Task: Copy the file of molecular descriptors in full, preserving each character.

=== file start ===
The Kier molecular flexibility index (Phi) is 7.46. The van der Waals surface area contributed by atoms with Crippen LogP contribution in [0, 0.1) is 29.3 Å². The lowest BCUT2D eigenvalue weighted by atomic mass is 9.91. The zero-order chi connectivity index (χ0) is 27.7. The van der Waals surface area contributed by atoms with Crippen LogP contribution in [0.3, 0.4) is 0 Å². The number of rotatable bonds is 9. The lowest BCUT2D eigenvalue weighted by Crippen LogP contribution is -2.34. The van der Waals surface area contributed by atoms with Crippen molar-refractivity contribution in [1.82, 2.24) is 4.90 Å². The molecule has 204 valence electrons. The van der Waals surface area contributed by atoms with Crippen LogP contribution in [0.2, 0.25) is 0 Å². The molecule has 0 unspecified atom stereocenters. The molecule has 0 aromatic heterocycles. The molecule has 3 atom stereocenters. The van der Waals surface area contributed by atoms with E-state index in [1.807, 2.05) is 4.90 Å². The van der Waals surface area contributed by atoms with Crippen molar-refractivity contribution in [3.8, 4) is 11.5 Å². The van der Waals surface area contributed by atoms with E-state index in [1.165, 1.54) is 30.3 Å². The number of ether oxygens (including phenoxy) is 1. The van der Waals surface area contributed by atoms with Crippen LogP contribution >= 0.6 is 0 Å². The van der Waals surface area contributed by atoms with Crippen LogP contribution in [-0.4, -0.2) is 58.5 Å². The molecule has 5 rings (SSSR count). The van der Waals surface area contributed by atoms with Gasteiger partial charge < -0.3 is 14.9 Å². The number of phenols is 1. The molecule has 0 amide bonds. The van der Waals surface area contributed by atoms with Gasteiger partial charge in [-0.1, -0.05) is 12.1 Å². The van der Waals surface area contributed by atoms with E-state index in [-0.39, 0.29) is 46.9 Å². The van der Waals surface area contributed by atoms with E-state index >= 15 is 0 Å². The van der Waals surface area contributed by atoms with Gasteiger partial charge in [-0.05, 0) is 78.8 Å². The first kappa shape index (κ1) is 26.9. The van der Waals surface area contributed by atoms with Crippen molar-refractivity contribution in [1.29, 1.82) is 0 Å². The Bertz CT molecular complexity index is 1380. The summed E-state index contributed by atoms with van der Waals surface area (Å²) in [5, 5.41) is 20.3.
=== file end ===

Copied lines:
The Kier molecular flexibility index (Phi) is 7.46. The van der Waals surface area contributed by atoms with Crippen LogP contribution in [0, 0.1) is 29.3 Å². The lowest BCUT2D eigenvalue weighted by atomic mass is 9.91. The zero-order chi connectivity index (χ0) is 27.7. The van der Waals surface area contributed by atoms with Crippen LogP contribution in [0.3, 0.4) is 0 Å². The number of rotatable bonds is 9. The lowest BCUT2D eigenvalue weighted by Crippen LogP contribution is -2.34. The van der Waals surface area contributed by atoms with Crippen molar-refractivity contribution in [1.82, 2.24) is 4.90 Å². The molecule has 204 valence electrons. The van der Waals surface area contributed by atoms with Crippen LogP contribution in [0.2, 0.25) is 0 Å². The molecule has 0 unspecified atom stereocenters. The molecule has 0 aromatic heterocycles. The molecule has 3 atom stereocenters. The van der Waals surface area contributed by atoms with E-state index in [1.807, 2.05) is 4.90 Å². The van der Waals surface area contributed by atoms with Crippen molar-refractivity contribution in [3.8, 4) is 11.5 Å². The van der Waals surface area contributed by atoms with E-state index in [1.165, 1.54) is 30.3 Å². The number of ether oxygens (including phenoxy) is 1. The van der Waals surface area contributed by atoms with Crippen LogP contribution >= 0.6 is 0 Å². The van der Waals surface area contributed by atoms with Crippen LogP contribution in [-0.4, -0.2) is 58.5 Å². The molecule has 5 rings (SSSR count). The van der Waals surface area contributed by atoms with Gasteiger partial charge < -0.3 is 14.9 Å². The number of phenols is 1. The molecule has 0 amide bonds. The van der Waals surface area contributed by atoms with Gasteiger partial charge in [-0.1, -0.05) is 12.1 Å². The van der Waals surface area contributed by atoms with E-state index in [-0.39, 0.29) is 46.9 Å². The van der Waals surface area contributed by atoms with E-state index >= 15 is 0 Å². The van der Waals surface area contributed by atoms with Gasteiger partial charge in [-0.05, 0) is 78.8 Å². The first kappa shape index (κ1) is 26.9. The van der Waals surface area contributed by atoms with Crippen molar-refractivity contribution in [1.29, 1.82) is 0 Å². The Bertz CT molecular complexity index is 1380. The summed E-state index contributed by atoms with van der Waals surface area (Å²) in [5, 5.41) is 20.3.